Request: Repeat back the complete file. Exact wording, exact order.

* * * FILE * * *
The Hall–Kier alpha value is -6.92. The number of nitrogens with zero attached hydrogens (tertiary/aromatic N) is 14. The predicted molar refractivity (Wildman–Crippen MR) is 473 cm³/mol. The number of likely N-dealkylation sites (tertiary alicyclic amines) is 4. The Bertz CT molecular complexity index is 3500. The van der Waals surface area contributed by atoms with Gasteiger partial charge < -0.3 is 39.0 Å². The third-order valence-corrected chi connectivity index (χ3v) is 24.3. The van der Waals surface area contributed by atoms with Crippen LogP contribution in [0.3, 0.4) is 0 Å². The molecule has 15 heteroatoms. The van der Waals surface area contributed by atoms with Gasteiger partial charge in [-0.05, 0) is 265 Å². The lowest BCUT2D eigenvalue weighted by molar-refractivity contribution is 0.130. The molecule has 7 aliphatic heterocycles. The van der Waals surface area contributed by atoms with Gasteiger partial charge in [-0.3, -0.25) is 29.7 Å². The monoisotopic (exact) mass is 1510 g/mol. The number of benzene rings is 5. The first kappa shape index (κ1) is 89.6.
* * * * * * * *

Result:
The Hall–Kier alpha value is -6.92. The number of nitrogens with zero attached hydrogens (tertiary/aromatic N) is 14. The predicted molar refractivity (Wildman–Crippen MR) is 473 cm³/mol. The number of likely N-dealkylation sites (tertiary alicyclic amines) is 4. The Bertz CT molecular complexity index is 3500. The van der Waals surface area contributed by atoms with Gasteiger partial charge < -0.3 is 39.0 Å². The third-order valence-corrected chi connectivity index (χ3v) is 24.3. The van der Waals surface area contributed by atoms with Crippen LogP contribution in [0.3, 0.4) is 0 Å². The molecule has 15 heteroatoms. The van der Waals surface area contributed by atoms with Gasteiger partial charge in [-0.05, 0) is 265 Å². The lowest BCUT2D eigenvalue weighted by molar-refractivity contribution is 0.130. The molecule has 7 aliphatic heterocycles. The van der Waals surface area contributed by atoms with Gasteiger partial charge in [-0.3, -0.25) is 29.7 Å². The monoisotopic (exact) mass is 1510 g/mol. The number of benzene rings is 5. The first kappa shape index (κ1) is 89.6.